AZoSensors speaks with Jesse Jokerst who heads up the Jokerst group at UC San Diego. The group has recently developed an affordable COVID-19 monitoring sensor that can be applied to facemasks. The team’s research has benefitted from a $1.3 million investment from the National Institutes of Health as part of the NIH’s Rapid Acceleration of…
Scientists suggest the vampire finch evolved to drink blood to survive the volcanic archipelago’s harsh environment and scarce resources
Thursday: The University of California’s new president, Dr. Michael Drake, discusses testing and sports.
The immune systems of some people who have not been exposed to the novel coronavirus could have some familiarity with the pathogen — possibly helping to reduce the severity of illness if that person does get Covid-19, a new study suggests.
According to Mary Poppins, a spoonful of sugar helps the medicine go down. In the case of coronavirus, a cloak of sugar helps the virus infect. This sugary-coating disguise, made of molecules called glycans, tricks the human immune system into identifying the microbe as harmless. The resulting recognition failure keeps the body from generating the…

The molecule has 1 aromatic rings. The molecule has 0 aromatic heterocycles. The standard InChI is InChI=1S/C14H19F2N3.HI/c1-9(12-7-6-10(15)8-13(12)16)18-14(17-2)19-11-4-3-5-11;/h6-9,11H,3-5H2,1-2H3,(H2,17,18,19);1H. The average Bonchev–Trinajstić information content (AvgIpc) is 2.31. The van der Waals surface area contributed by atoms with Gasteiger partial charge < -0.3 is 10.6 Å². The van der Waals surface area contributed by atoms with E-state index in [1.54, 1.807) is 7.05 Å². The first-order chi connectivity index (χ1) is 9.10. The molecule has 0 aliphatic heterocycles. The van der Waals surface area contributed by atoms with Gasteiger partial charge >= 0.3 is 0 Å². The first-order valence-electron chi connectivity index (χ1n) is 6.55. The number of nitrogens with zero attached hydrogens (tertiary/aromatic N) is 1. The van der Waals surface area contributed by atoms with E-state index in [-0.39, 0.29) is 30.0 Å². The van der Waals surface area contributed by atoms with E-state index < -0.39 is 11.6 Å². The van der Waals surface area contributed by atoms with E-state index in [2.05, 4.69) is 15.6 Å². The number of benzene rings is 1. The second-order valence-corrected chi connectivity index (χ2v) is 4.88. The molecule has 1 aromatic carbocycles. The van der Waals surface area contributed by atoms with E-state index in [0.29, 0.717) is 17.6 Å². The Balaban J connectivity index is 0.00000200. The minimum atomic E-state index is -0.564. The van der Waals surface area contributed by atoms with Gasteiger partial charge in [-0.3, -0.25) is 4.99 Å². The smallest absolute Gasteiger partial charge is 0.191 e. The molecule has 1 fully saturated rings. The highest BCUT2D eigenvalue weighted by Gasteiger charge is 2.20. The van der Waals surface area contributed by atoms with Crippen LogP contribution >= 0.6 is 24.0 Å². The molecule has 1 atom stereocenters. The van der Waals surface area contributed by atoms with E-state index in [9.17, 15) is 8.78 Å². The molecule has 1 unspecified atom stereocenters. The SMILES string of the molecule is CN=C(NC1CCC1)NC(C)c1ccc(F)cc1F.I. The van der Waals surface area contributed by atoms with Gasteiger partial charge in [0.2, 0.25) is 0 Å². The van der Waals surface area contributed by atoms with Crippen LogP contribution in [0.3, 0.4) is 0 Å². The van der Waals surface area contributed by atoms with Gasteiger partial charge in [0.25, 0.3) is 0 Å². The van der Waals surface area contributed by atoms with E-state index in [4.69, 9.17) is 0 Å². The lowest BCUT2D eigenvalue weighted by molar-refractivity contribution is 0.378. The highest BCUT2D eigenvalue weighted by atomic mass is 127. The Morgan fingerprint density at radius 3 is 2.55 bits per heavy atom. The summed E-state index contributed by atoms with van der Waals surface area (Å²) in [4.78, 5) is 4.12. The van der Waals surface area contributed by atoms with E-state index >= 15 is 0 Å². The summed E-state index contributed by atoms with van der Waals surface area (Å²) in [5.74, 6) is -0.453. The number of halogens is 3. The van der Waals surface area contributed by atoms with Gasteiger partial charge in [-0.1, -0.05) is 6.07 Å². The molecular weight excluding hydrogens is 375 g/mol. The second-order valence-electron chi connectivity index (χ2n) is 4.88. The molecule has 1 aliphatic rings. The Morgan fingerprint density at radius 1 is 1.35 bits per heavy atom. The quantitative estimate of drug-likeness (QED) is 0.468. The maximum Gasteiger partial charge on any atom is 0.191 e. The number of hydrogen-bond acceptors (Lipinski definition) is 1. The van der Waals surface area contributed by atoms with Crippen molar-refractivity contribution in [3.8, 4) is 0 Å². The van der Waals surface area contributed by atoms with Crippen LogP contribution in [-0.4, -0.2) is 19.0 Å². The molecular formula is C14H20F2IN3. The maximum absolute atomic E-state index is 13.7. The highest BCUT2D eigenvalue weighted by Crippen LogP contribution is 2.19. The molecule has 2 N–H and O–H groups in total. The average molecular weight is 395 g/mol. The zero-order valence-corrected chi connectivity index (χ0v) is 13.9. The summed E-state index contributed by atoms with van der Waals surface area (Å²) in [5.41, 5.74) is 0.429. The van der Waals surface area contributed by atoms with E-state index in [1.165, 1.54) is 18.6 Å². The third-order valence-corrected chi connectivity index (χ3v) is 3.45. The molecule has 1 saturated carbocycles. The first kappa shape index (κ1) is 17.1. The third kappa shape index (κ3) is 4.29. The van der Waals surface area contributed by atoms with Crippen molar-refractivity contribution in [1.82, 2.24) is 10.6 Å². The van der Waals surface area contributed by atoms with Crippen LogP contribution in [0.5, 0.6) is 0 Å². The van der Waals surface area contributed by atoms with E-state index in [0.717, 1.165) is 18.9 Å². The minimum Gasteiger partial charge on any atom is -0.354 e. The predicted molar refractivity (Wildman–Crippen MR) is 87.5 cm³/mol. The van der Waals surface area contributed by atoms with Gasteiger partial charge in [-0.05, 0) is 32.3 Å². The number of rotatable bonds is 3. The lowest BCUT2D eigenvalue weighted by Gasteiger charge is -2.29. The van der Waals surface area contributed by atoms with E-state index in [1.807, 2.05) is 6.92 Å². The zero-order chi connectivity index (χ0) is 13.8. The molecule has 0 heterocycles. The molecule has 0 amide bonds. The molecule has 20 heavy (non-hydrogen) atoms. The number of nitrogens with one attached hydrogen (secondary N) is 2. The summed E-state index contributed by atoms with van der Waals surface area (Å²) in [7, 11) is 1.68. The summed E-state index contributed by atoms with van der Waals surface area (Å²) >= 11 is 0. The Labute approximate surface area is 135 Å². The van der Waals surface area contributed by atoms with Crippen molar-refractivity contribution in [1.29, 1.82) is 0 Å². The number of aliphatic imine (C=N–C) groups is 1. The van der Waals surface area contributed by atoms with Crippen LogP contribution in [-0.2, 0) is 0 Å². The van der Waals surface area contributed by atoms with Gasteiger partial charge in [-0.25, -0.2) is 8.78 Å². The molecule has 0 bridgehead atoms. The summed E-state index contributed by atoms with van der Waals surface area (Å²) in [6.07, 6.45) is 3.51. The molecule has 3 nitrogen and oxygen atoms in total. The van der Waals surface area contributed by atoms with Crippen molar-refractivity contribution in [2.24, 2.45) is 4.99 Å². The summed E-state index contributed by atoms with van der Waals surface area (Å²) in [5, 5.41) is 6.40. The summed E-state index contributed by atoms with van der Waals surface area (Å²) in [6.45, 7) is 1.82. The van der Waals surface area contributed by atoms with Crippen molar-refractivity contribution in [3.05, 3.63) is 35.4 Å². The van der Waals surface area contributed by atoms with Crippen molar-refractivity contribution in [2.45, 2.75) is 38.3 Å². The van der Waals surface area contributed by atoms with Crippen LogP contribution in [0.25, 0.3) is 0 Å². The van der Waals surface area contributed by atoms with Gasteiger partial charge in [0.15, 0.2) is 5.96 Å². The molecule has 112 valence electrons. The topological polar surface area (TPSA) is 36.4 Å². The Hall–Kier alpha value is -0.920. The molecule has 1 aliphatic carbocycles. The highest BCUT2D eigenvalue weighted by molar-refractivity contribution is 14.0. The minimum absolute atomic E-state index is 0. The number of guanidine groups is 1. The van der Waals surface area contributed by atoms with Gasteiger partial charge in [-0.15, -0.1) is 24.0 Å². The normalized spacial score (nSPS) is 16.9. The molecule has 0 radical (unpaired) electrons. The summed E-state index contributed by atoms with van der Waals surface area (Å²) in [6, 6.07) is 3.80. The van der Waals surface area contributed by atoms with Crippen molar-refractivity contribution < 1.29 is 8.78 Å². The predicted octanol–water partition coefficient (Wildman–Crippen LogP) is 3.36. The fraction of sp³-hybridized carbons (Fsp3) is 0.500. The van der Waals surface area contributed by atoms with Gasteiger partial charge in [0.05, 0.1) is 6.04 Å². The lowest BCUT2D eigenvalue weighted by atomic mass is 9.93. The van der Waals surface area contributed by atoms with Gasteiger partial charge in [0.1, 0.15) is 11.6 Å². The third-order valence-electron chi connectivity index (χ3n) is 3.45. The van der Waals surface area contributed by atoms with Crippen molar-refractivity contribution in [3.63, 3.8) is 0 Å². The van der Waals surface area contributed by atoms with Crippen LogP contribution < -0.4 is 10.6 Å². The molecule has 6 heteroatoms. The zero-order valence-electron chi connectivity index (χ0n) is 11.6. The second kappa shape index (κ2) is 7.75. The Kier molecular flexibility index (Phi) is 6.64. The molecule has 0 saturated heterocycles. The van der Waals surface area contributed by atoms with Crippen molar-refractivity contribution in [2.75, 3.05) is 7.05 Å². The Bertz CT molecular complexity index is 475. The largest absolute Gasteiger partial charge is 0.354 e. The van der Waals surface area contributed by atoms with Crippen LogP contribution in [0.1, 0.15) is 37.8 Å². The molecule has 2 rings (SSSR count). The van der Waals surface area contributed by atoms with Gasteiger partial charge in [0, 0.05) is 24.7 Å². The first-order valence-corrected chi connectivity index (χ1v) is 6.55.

Science is continuing to shine a light on the links between gut bacteria and all kinds of health conditions, ranging from depression, to autoimmune disease, to Alzheimer’s and PTSD. A US research team working to further unravel its secrets has happened upon a specific signature of gut bacterial species, which it found could be used…
UC San Diego Center for Microbiome Innovation Adds Two Petabytes of Panasas HPC Storage for COVID-19 Research
CMI Partner, Panasas, storage expansion clears the way for sequencing massive amounts of genomic data that could hold clues to how coronavirus spreads? and how it could be cured
Combining surfing and science to understand more about our microbiome
The coronavirus is covered in a sugary exterior which makes it hard for the body to fight against it. UC San Diego chemists have zoomed in the coronavirus and uncovered a detailed picture of this shield, so that vaccine and antiviral developers can find ways to get through it.
During the induction period, patients in the treatment group had higher incidences of infections and serious infectious compared to placebo.